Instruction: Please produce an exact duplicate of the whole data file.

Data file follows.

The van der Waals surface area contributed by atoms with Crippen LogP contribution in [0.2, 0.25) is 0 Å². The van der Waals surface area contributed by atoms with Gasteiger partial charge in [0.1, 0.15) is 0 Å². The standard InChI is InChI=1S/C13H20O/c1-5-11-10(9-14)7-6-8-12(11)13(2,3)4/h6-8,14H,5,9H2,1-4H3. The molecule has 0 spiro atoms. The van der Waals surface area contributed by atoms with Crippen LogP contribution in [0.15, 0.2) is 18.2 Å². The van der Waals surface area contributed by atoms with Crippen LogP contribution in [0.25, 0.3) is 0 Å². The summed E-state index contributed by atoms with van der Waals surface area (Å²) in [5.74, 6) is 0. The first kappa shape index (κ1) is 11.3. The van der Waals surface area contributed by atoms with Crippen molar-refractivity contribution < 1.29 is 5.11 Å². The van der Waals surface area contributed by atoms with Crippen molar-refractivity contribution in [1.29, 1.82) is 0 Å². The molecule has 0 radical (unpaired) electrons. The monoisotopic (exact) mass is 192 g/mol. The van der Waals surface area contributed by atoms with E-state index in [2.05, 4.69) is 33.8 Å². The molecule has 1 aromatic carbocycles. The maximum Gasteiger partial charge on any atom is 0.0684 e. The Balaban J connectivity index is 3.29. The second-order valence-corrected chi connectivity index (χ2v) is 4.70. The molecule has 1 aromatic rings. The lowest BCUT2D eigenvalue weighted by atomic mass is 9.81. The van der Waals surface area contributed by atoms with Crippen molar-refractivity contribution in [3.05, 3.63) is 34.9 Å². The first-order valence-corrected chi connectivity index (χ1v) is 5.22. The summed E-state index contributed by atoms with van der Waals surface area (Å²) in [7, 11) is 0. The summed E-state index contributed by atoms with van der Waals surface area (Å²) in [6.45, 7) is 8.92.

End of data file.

The van der Waals surface area contributed by atoms with Crippen LogP contribution in [0.2, 0.25) is 0 Å². The van der Waals surface area contributed by atoms with Gasteiger partial charge in [0.1, 0.15) is 0 Å². The standard InChI is InChI=1S/C13H20O/c1-5-11-10(9-14)7-6-8-12(11)13(2,3)4/h6-8,14H,5,9H2,1-4H3. The molecule has 0 spiro atoms. The van der Waals surface area contributed by atoms with Crippen LogP contribution in [0.15, 0.2) is 18.2 Å². The van der Waals surface area contributed by atoms with Crippen LogP contribution in [0.25, 0.3) is 0 Å². The summed E-state index contributed by atoms with van der Waals surface area (Å²) in [5.74, 6) is 0. The first kappa shape index (κ1) is 11.3. The van der Waals surface area contributed by atoms with Crippen molar-refractivity contribution < 1.29 is 5.11 Å². The van der Waals surface area contributed by atoms with Crippen molar-refractivity contribution in [1.29, 1.82) is 0 Å². The molecule has 0 radical (unpaired) electrons. The monoisotopic (exact) mass is 192 g/mol. The van der Waals surface area contributed by atoms with E-state index in [2.05, 4.69) is 33.8 Å². The molecule has 1 aromatic carbocycles. The maximum Gasteiger partial charge on any atom is 0.0684 e. The Balaban J connectivity index is 3.29. The second-order valence-corrected chi connectivity index (χ2v) is 4.70. The molecule has 1 aromatic rings. The lowest BCUT2D eigenvalue weighted by atomic mass is 9.81. The van der Waals surface area contributed by atoms with Crippen molar-refractivity contribution in [3.05, 3.63) is 34.9 Å². The first-order valence-corrected chi connectivity index (χ1v) is 5.22. The summed E-state index contributed by atoms with van der Waals surface area (Å²) in [7, 11) is 0. The summed E-state index contributed by atoms with van der Waals surface area (Å²) in [6.45, 7) is 8.92.